Researchers from the University of Würzburg in Germany have developed a chewing gum that is capable of detecting inflammation in the mouth. The research was motivated by the fact that 6% to 15% of patients who receive dental implants develop an inflammatory response in in the years that follow. This is caused by bacteria destroying the soft tissue and the bone around the dental implant.
The researchers provided proof of a principle by using studies of the saliva of patients at Merli Dental Clinic in Rimini. They showed that in the presence of inflammatory conditions, specific protein-degrading enzymes are activated in the mouth. These same enzymes break down a special ingredient of chewing gum within five minutes to release a bittering agent that could not be tasted before. In the future, patients will benefit from this method using a chewing gum diagnostic test to assess whether they carry any bacteria that leads to mouth inflammation.
If there is an inflammation in the oral cavity, a bittering agent is released while chewing the gum. Patients then visit their dentist who confirms the diagnosis and treats the disease. This is a quick and affordable diagnostic approach. This type of early detection aims at preventing serious complications such as bone loss. This test it easy in that it can be used anywhere and without any special costly equipment.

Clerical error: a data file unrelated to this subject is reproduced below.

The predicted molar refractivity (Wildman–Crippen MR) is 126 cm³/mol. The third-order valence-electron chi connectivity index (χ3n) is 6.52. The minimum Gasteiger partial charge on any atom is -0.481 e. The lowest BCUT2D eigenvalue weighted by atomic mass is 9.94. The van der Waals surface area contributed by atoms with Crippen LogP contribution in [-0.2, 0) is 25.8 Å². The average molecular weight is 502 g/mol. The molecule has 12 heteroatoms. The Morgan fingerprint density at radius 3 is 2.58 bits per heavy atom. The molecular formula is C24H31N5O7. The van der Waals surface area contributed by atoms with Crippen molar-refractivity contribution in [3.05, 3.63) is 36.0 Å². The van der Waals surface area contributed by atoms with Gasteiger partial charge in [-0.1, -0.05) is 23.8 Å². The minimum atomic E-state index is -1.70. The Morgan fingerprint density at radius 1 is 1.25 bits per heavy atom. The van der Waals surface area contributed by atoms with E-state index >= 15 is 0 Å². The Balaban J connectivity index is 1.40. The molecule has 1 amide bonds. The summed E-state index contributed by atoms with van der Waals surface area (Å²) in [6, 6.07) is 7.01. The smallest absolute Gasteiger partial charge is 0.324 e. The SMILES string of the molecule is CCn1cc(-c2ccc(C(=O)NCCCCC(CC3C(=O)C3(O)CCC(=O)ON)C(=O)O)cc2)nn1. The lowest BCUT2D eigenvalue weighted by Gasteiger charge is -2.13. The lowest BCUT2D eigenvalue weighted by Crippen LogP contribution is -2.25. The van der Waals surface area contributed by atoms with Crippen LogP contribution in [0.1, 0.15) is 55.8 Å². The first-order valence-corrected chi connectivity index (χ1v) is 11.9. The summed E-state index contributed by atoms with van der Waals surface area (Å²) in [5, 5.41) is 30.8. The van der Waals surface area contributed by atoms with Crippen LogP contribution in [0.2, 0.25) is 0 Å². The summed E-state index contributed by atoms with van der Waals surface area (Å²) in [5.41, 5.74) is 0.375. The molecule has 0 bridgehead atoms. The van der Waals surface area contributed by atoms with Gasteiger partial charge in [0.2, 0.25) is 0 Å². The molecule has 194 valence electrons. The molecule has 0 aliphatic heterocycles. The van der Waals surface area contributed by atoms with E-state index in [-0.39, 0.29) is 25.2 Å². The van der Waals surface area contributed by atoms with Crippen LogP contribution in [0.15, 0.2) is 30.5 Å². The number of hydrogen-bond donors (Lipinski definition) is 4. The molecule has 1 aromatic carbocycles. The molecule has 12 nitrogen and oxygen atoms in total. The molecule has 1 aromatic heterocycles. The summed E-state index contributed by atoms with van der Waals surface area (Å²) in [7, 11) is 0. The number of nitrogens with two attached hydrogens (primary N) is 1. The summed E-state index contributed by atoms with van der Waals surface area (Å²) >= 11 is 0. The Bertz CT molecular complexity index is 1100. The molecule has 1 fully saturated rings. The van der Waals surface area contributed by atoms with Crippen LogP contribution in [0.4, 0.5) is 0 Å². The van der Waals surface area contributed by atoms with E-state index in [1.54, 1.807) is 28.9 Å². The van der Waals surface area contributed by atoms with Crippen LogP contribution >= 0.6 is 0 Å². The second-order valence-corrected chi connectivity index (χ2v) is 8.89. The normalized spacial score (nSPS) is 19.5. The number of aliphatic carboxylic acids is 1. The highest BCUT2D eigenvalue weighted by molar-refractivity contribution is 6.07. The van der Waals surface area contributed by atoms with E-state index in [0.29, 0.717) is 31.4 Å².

The invention and work was described in the the journal “Nature Communication” in 2017.
Right now the chewing gum that detects mouth inflammation is not commercially available. The researchers plan to set up a company to produce it but it may take several years before someone can buy this chewing gum. It is also important to note that a chewing gum test for other medical applications is currently being developed. It would certainly be interesting if patients could just chew a piece of gum and be able to diagnose diseases that their doctors could then readily treat. This would help prevent future problems and preserve patients health in a faster and more efficient way than what one can do today.
Source: J. Ritzer and etl al., Diagnosing peri-implant disease using the tongue as a 24/7 detector, Nature Communications, vol.8, issue 1, 2017.